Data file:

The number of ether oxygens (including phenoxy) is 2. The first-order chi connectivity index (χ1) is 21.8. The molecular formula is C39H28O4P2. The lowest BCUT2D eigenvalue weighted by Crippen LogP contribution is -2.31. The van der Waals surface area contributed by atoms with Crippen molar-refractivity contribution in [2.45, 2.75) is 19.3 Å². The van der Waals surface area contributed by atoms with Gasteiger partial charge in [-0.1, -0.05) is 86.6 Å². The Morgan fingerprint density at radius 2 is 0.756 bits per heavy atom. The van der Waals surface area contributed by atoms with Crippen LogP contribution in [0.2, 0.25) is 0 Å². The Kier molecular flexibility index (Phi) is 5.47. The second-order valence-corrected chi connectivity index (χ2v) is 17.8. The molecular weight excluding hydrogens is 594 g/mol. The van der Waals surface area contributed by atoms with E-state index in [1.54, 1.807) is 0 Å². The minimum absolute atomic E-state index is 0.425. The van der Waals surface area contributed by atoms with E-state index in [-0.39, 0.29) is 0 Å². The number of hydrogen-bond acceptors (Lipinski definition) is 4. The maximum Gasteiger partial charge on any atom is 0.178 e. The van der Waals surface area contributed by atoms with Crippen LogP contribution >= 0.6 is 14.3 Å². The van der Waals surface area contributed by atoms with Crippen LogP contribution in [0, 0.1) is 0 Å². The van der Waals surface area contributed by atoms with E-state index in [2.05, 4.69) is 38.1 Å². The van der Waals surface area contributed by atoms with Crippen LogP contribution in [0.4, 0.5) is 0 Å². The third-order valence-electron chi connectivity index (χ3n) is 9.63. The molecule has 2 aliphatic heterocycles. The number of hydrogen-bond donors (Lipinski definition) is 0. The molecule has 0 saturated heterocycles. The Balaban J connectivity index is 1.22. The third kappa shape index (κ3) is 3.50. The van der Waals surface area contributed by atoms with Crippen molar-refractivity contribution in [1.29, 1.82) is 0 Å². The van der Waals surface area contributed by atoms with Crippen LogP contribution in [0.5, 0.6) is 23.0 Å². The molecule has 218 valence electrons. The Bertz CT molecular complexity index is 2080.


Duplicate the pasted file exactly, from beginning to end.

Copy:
The number of ether oxygens (including phenoxy) is 2. The first-order chi connectivity index (χ1) is 21.8. The molecular formula is C39H28O4P2. The lowest BCUT2D eigenvalue weighted by Crippen LogP contribution is -2.31. The van der Waals surface area contributed by atoms with Crippen molar-refractivity contribution in [2.45, 2.75) is 19.3 Å². The van der Waals surface area contributed by atoms with Gasteiger partial charge in [-0.1, -0.05) is 86.6 Å². The Morgan fingerprint density at radius 2 is 0.756 bits per heavy atom. The van der Waals surface area contributed by atoms with Crippen LogP contribution in [0.2, 0.25) is 0 Å². The Kier molecular flexibility index (Phi) is 5.47. The second-order valence-corrected chi connectivity index (χ2v) is 17.8. The molecular weight excluding hydrogens is 594 g/mol. The van der Waals surface area contributed by atoms with E-state index in [1.54, 1.807) is 0 Å². The minimum absolute atomic E-state index is 0.425. The van der Waals surface area contributed by atoms with E-state index in [-0.39, 0.29) is 0 Å². The number of hydrogen-bond acceptors (Lipinski definition) is 4. The maximum Gasteiger partial charge on any atom is 0.178 e. The van der Waals surface area contributed by atoms with Crippen LogP contribution >= 0.6 is 14.3 Å². The van der Waals surface area contributed by atoms with Crippen LogP contribution in [0, 0.1) is 0 Å². The van der Waals surface area contributed by atoms with E-state index in [2.05, 4.69) is 38.1 Å². The van der Waals surface area contributed by atoms with Crippen LogP contribution in [0.4, 0.5) is 0 Å². The third-order valence-electron chi connectivity index (χ3n) is 9.63. The molecule has 2 aliphatic heterocycles. The number of hydrogen-bond donors (Lipinski definition) is 0. The molecule has 0 saturated heterocycles. The Balaban J connectivity index is 1.22. The third kappa shape index (κ3) is 3.50. The van der Waals surface area contributed by atoms with Crippen molar-refractivity contribution in [1.29, 1.82) is 0 Å². The van der Waals surface area contributed by atoms with Crippen LogP contribution in [0.5, 0.6) is 23.0 Å². The molecule has 218 valence electrons. The Bertz CT molecular complexity index is 2080.